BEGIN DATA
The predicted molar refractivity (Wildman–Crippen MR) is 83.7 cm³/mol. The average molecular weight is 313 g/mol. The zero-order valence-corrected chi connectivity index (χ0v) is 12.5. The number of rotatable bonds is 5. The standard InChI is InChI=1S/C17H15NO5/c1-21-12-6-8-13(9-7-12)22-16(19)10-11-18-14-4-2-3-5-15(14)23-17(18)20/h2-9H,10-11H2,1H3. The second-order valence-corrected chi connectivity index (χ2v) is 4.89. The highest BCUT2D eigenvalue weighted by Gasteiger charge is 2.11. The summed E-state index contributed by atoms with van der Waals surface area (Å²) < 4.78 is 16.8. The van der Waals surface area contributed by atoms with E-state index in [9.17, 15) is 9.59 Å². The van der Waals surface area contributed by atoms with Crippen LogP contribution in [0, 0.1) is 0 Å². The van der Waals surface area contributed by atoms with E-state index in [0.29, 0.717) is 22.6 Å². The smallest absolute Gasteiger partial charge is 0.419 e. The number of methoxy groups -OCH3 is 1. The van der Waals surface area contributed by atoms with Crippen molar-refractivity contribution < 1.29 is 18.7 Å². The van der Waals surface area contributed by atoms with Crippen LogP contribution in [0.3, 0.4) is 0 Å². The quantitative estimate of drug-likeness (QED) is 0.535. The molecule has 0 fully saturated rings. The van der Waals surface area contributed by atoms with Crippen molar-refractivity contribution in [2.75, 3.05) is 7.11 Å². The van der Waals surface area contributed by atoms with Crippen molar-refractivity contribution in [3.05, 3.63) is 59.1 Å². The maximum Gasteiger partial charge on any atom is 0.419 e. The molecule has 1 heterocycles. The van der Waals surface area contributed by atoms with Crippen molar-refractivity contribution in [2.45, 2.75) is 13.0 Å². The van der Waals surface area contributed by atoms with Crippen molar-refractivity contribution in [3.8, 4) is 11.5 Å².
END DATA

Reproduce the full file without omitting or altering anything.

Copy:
The predicted molar refractivity (Wildman–Crippen MR) is 83.7 cm³/mol. The average molecular weight is 313 g/mol. The zero-order valence-corrected chi connectivity index (χ0v) is 12.5. The number of rotatable bonds is 5. The standard InChI is InChI=1S/C17H15NO5/c1-21-12-6-8-13(9-7-12)22-16(19)10-11-18-14-4-2-3-5-15(14)23-17(18)20/h2-9H,10-11H2,1H3. The second-order valence-corrected chi connectivity index (χ2v) is 4.89. The highest BCUT2D eigenvalue weighted by Gasteiger charge is 2.11. The summed E-state index contributed by atoms with van der Waals surface area (Å²) < 4.78 is 16.8. The van der Waals surface area contributed by atoms with E-state index in [9.17, 15) is 9.59 Å². The van der Waals surface area contributed by atoms with Crippen LogP contribution in [0, 0.1) is 0 Å². The van der Waals surface area contributed by atoms with E-state index in [0.29, 0.717) is 22.6 Å². The smallest absolute Gasteiger partial charge is 0.419 e. The number of methoxy groups -OCH3 is 1. The van der Waals surface area contributed by atoms with Crippen molar-refractivity contribution < 1.29 is 18.7 Å². The van der Waals surface area contributed by atoms with Crippen LogP contribution in [0.3, 0.4) is 0 Å². The quantitative estimate of drug-likeness (QED) is 0.535. The molecule has 0 fully saturated rings. The van der Waals surface area contributed by atoms with Crippen molar-refractivity contribution in [2.75, 3.05) is 7.11 Å². The van der Waals surface area contributed by atoms with Crippen molar-refractivity contribution in [3.05, 3.63) is 59.1 Å². The maximum Gasteiger partial charge on any atom is 0.419 e. The molecule has 1 heterocycles. The van der Waals surface area contributed by atoms with Crippen molar-refractivity contribution in [2.45, 2.75) is 13.0 Å². The van der Waals surface area contributed by atoms with Crippen molar-refractivity contribution in [3.8, 4) is 11.5 Å².